Thursday, November 29, 2007
It rained Sunday morning and the wind continued to howl as it had done since I’d arrived at Lookout on Friday. Gathering under the tarps we drank coffee and traded stories. I asked my Uncle L if he remembered the fake graveyard he’d created when I was a kid. I’d remembered correctly that he and his friend had used temporary grave markers they’d found in a junk pile on in the edge of the woods behind the church’s cemetery. He’d told me the people buried there had been too poor to afford a regular tombstone. This morning he told me the reason he and a friend had created the place had been to scare another boy. As L took the boy out to see the graveyard he’d “discovered,” his other friend hid under a pile of thick leaves. When they were in the middle of the cemetery, L’s friend jumped up from the leaves, creating a vision of a premature resurrection of the dead. The other kid, feeling doomed on the Day of the Lord, ran home. We told some more stories and joked about the weather and how it could be worse. After all, it could be snowing or sleeting or instead of a gale we could have a hurricane. On the other hand, it could be warmer with no wind and the mosquitoes so thick that we’d think we were reliving one of Pharaoh’s plagues. As fun as this was, I had no desire to spend my last day on the beach huddled up telling stories. After finishing the last of the coffee, I pulled on my hip boots and donned my rain jacket, grabbed a medium sized rod and a couple of Hopkins' spoons (a shinny metal lure) and headed out across the dunes to the beach.
The wind had shifted and instead of coming out of the north, it was coming from the northwest, blowing sand inches above the surface at a 45 degree angle to the surf. Although it still wasn’t ideal, the slight shift in the wind direction meant I could at least cast into the surf. The waves were foamy and the rain and spray reduced visibility to maybe a mile. I waded out into the water, to where the waves swirled around my calves, and made my first cast. The heavy spoon flew deep into the water, beyond the breakers. I retrieved it fast, yanking it every few turns, so that it skimmed across the top of the waves. The Hopkin Spoon is one of the most un-appetizing lures on the market. It’s essentially a piece of long metal (I was using a four ounce variety) pounded flat and with a triple hook on the end. It’s pulled fast through the water, hoping to get a fish on a non-discriminating diet to eat before looking. As a kid, I remember an old man telling me he’d lost his only Hopkins one morning when the Blues had been running like crazy. He took a flat metal bottle opener and wired a hook to the end and cast it into the surf and continued to catch Blues.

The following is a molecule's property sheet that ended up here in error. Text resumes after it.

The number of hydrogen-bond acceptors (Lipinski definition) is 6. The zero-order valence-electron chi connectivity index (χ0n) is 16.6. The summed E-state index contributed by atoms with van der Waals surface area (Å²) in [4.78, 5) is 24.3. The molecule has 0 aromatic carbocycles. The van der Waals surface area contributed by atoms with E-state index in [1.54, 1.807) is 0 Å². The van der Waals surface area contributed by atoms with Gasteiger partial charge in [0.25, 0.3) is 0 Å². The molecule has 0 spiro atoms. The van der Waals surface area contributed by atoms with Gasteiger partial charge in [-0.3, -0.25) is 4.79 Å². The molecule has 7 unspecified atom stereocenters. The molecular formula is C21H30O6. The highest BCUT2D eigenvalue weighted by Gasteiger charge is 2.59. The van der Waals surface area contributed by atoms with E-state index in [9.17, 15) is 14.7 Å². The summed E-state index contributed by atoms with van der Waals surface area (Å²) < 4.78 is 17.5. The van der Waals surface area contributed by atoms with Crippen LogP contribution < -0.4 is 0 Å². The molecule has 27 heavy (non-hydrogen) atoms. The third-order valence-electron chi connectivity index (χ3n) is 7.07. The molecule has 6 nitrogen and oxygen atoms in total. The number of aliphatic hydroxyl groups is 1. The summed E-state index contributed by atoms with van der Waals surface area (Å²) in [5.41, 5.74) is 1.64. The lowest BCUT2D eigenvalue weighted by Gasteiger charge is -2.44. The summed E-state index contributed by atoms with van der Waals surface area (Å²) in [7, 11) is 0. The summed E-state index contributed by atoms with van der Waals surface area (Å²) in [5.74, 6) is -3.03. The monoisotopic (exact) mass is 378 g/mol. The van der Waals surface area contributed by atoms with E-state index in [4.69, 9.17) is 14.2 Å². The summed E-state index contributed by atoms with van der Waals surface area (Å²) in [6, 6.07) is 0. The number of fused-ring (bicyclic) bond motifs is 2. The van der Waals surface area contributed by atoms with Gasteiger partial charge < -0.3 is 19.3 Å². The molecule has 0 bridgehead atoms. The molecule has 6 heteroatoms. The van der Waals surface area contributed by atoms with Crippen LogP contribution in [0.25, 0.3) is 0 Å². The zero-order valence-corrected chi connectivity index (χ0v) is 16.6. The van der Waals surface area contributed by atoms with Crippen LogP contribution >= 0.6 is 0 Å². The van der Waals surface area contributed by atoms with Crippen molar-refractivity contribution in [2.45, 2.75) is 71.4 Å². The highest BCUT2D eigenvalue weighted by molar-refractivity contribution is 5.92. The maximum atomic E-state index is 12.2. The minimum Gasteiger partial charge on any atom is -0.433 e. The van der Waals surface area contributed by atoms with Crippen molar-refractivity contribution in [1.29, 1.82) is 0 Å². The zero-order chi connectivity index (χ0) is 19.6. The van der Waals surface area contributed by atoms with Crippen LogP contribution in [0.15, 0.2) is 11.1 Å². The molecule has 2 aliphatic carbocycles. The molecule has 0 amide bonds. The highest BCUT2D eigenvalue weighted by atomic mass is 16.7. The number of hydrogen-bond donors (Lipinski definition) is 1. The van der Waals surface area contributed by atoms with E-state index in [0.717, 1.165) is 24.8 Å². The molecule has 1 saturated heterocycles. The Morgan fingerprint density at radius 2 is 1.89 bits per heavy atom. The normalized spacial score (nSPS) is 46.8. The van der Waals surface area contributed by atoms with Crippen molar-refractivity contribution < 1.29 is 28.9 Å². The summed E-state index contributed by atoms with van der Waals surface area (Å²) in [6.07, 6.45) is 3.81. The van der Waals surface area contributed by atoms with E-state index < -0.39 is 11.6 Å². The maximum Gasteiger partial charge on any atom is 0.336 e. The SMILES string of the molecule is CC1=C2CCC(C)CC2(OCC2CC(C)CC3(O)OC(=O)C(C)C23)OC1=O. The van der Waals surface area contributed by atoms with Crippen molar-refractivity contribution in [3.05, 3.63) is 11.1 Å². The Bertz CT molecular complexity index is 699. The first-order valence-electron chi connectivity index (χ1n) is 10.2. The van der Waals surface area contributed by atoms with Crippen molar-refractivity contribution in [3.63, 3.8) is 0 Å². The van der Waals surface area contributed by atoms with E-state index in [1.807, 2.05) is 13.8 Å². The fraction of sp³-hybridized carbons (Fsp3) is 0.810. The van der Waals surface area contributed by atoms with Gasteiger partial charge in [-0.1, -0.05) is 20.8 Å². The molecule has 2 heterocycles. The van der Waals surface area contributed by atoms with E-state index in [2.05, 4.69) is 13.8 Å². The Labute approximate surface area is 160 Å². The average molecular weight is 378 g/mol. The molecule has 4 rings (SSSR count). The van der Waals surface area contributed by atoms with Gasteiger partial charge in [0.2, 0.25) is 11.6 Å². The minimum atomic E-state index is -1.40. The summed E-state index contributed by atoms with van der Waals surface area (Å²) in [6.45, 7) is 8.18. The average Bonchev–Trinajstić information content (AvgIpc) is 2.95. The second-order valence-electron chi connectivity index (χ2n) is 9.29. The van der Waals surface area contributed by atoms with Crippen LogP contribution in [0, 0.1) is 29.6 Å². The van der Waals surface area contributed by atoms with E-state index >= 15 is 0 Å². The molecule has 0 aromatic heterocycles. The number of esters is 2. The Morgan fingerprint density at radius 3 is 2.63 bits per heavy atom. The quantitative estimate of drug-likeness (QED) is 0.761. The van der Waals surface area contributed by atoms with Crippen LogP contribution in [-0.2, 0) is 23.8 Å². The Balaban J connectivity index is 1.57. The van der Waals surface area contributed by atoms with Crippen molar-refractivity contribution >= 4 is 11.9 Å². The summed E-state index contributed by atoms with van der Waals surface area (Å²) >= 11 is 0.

After about a dozen casts, I got a strike but missed it. As I continued to casts, I noticed a number of gulls and pelicans hovering over the surf about a hundred yards north. Occasionally one would dive down and come up with morning breakfast, a sure sign that some sort of fish were congregating. The birds would be after small fry, the same sort of fish that would attract Blues. I started making my way up the beach toward the birds, casting occasionally.
As I got closer to where the birds were making a fuss, I noticed there appeared to be a deep hole just offshore, hollowed out by riptide. I cast out into it and started yanking the rod and retrieving it fast. It didn’t take but a second before I felt the tug on the line. I yanked the rod back hard to set the hook and began to fight to reel the fish in. As he got closer to the edge, I backed up onto the sand and pulled the fish out of the water. He wasn’t huge as Bluefish go, but was one of the nicest Blues I’d catch that morning, maybe two pounds. It took me a second to get the hook out, with all three of the hook’s barbs piercing into both the top and bottom of his mouth. One has to be careful with Bluefish, as they have sharp teeth. Many times, fishing for flounder with a live finger-size mullet, I’ve seen a bluefish hit the bait and in one swift bite cut the mullet in half. This is not the type of mouth I wanted to stick my finger. Bending down over him, I got my out my pliers and went to work. When done, I tossed him up on the hill, waded back into the water and resumed casting. A few minutes later, I caught another, this one around a pound. I threw him and all the smaller Bluefish back, or at least those whose mouths weren’t damaged by the triple barbs of the hook. Bluefish aren’t the best kind of fish to freeze, so I didn’t need any more than we’d eat that day. They’re best roasted on coals at the beach. The second best way is to flay and skin them, then fry ‘em up. I continued to catch Blues, and missed a few, some getting them to the edge of the surf before they got off the hook. At one point, I caught three fish in five casts. I kept reeling ‘em in and after catching nine, two other guys fishing a quarter mile north came down to see what I was using and asked if I mind if they joined me. They hadn’t caught a thing, but soon after casting into the same area where I was fishing, they too started catching Blues.
My arms were getting tired, but I decided that I wanted to at least catch the limit which was 15. When the birds were out, I’d cast and generally bring in a fish or two. When the birds stopped hovering, I’d rest. After I caught 16 (which is legal as the limit only applies to those you keep and I’d only kept four), I called it a morning and headed back to camp. I’d had so much fun I hadn’t noticed that the rain had increased and the wind was picking up. It was time for lunch (Bluefish). Then I had to pack up. It was going to be a rough boat ride back to Harkers Island, where I had left my car.
Cape Lookout Lighthouse
Sunrise at the surf (taken Saturday morning)
Dad fishing in the surf (taken Saturday morning)
Wind blown sand around a Welker Shell